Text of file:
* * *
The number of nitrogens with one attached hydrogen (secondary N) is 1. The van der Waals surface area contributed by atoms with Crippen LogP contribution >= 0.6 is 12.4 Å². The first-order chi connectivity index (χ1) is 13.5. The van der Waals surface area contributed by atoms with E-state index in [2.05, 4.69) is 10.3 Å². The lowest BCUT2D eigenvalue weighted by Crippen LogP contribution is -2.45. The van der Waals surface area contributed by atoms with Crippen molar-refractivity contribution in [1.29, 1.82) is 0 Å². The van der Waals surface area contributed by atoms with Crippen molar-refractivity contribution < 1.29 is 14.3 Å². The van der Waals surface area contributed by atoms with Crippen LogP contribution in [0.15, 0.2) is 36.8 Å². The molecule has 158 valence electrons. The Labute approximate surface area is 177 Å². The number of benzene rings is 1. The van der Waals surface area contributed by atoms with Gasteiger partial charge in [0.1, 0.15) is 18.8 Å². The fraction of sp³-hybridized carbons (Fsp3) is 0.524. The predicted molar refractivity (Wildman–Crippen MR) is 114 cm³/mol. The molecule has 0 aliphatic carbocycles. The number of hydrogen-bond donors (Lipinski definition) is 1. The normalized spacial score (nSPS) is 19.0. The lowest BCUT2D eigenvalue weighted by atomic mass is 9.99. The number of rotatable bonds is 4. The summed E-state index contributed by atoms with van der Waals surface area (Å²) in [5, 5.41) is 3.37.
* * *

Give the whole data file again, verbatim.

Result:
The number of nitrogens with one attached hydrogen (secondary N) is 1. The van der Waals surface area contributed by atoms with Crippen LogP contribution >= 0.6 is 12.4 Å². The first-order chi connectivity index (χ1) is 13.5. The van der Waals surface area contributed by atoms with E-state index in [2.05, 4.69) is 10.3 Å². The lowest BCUT2D eigenvalue weighted by Crippen LogP contribution is -2.45. The van der Waals surface area contributed by atoms with Crippen molar-refractivity contribution in [1.29, 1.82) is 0 Å². The van der Waals surface area contributed by atoms with Crippen molar-refractivity contribution < 1.29 is 14.3 Å². The van der Waals surface area contributed by atoms with Crippen LogP contribution in [0.15, 0.2) is 36.8 Å². The molecule has 158 valence electrons. The Labute approximate surface area is 177 Å². The number of benzene rings is 1. The van der Waals surface area contributed by atoms with Gasteiger partial charge in [0.1, 0.15) is 18.8 Å². The fraction of sp³-hybridized carbons (Fsp3) is 0.524. The predicted molar refractivity (Wildman–Crippen MR) is 114 cm³/mol. The molecule has 0 aliphatic carbocycles. The number of hydrogen-bond donors (Lipinski definition) is 1. The normalized spacial score (nSPS) is 19.0. The lowest BCUT2D eigenvalue weighted by atomic mass is 9.99. The number of rotatable bonds is 4. The summed E-state index contributed by atoms with van der Waals surface area (Å²) in [5, 5.41) is 3.37.